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Harry Potter fans have something big to look forward to in the new year. The cast and crew of the movies will be reuniting for a look back on the franchise. But one person you shouldn’t count on seeing? Author J.K. Rowling.
“Harry Potter 20th Anniversary: Return to Hogwarts” is being billed as a retrospective to celebrate the 20th anniversary of the first Harry Potter film’s release and is slated to hit HBO Max on New Year’s Day, the streaming service announced on Tuesday.
Director Christopher Columbus, who directed the first two Potter films, Daniel Radcliffe, Emma Watson, Rupert Grint and other actors from the eight films will gather for a journey back to Hogwarts to discuss the making of Harry Potter and the impact of the franchise, according to HBO Max. It will be the first time they’ve reunited for such a project since the final film premiered in 2011, the streaming service said.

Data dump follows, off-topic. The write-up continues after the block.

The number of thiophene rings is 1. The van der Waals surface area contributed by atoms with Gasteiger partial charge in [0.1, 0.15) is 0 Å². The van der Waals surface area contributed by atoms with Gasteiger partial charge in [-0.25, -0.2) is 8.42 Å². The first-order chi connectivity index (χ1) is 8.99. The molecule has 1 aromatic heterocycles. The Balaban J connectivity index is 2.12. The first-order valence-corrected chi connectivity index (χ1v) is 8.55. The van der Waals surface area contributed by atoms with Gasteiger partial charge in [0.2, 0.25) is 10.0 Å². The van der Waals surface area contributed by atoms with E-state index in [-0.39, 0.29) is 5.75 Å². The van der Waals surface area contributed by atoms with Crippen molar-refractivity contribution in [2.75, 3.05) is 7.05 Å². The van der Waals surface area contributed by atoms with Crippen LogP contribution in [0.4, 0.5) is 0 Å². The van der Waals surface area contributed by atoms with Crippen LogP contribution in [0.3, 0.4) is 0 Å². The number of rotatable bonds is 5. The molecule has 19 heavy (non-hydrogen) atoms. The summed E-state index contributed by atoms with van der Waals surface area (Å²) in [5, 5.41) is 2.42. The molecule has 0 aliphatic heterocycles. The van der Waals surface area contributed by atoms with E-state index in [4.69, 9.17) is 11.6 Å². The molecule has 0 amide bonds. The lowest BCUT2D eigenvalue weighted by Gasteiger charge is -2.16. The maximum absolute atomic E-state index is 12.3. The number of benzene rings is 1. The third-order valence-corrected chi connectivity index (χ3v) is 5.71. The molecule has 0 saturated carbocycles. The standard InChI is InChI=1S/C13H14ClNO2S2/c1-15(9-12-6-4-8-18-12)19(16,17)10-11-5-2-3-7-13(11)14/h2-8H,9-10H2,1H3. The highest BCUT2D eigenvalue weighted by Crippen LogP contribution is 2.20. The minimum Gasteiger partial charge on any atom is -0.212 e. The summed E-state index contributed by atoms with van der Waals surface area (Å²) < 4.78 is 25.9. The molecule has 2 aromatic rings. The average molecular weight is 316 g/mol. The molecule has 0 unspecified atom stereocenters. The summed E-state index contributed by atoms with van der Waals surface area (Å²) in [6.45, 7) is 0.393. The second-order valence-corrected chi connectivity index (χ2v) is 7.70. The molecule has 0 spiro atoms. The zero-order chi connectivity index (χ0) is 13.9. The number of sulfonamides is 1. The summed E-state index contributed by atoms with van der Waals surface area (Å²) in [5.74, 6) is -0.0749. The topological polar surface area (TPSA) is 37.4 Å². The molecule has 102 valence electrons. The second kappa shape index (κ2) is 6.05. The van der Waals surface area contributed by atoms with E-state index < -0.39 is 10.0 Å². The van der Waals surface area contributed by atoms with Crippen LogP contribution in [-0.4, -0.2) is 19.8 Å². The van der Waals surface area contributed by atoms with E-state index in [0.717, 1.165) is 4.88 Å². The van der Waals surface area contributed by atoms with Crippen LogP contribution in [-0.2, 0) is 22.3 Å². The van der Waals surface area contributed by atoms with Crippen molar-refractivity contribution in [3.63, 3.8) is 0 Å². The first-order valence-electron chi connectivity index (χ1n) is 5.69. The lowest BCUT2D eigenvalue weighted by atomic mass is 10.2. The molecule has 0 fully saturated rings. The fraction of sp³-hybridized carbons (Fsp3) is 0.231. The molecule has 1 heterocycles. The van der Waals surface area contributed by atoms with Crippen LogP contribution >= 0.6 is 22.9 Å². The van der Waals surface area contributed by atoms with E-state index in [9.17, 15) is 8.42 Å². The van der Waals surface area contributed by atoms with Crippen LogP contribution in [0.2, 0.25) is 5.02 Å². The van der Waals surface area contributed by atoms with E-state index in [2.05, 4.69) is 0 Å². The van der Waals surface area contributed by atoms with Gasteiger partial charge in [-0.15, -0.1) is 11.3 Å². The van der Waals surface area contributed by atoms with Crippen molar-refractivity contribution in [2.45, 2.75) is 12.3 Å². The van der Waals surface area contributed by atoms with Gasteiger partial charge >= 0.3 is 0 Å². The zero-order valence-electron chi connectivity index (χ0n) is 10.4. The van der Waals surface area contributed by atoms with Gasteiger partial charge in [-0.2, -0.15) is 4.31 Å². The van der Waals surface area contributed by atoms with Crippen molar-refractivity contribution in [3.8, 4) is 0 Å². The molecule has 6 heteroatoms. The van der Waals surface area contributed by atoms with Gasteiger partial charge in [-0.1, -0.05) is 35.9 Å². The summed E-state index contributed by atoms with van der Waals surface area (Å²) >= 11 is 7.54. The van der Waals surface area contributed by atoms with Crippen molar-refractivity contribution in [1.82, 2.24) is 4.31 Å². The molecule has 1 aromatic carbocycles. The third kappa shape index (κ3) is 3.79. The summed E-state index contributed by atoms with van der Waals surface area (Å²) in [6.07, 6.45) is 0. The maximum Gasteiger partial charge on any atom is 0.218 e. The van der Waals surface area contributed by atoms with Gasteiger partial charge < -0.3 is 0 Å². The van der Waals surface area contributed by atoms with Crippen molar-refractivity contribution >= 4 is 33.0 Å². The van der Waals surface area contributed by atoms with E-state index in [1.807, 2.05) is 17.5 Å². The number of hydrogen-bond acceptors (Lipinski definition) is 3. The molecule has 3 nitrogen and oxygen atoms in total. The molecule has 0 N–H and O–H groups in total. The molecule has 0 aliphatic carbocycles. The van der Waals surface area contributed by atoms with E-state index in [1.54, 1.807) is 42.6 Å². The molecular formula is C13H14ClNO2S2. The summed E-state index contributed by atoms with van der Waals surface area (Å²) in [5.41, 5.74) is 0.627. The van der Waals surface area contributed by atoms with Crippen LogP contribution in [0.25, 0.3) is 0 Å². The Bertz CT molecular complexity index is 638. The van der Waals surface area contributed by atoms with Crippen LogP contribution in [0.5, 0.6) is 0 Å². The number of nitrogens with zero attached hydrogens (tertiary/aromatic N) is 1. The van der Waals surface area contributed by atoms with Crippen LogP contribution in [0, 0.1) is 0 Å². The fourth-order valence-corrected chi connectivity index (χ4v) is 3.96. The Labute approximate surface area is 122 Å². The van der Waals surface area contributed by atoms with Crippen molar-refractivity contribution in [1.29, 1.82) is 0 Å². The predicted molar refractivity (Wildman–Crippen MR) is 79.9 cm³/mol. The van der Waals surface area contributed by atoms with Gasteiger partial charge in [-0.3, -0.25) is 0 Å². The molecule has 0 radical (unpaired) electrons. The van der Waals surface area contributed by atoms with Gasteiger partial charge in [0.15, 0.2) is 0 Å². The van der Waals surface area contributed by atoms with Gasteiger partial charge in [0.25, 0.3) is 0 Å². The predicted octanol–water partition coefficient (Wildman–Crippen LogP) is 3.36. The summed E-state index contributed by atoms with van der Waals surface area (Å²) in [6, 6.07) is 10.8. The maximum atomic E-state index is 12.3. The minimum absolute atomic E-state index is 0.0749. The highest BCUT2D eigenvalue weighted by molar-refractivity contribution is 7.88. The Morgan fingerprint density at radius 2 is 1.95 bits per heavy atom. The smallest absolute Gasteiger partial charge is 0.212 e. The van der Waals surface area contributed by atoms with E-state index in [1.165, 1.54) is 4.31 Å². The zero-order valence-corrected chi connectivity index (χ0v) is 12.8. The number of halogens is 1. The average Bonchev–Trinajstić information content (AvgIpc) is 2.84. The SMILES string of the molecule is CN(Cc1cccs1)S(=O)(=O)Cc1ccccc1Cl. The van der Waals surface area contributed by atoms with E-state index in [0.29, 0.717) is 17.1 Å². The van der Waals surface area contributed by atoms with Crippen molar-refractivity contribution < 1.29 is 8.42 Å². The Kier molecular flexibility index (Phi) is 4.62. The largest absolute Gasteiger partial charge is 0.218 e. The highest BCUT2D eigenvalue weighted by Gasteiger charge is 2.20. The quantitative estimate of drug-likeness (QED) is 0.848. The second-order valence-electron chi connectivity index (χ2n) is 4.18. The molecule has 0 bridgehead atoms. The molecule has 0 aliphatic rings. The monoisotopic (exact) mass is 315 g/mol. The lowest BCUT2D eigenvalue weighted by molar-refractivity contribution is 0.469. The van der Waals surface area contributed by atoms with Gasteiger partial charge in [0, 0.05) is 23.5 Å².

However, while Rowling will be featured in archived footage, she will not be appearing for the special, a source close to the production confirmed to NPR. They did not comment on why Rowling will not appear or whether she was asked to participate and declined.
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Rowling has, in recent years, been the subject of controversy. In 2019, she drew condemnation for her tweets in support of Maya Forstater, a researcher whose transphobic statements cost her her job (though that decision was later successfully appealed). Rowling went on to defend her support of Forstater in an essay about gender, and her comments have divided the fanbase and alienated many readers.
Following Rowling’s comments, several actors from the Potter films spoke out in defense of trans people and to denounce Rowling’s actions. Radcliffe did so in an essay of his own; Watson shared her support for trans people on Twitter, and Grint spoke out in the U.K.’s Sunday Times and, later, in an interview with Esquire.
Rowling’s tweets have continued to stir controversy. Last year, her apparent mockery of gender-inclusive language used by a media outlet garnered more backlash.
Source: News : NPR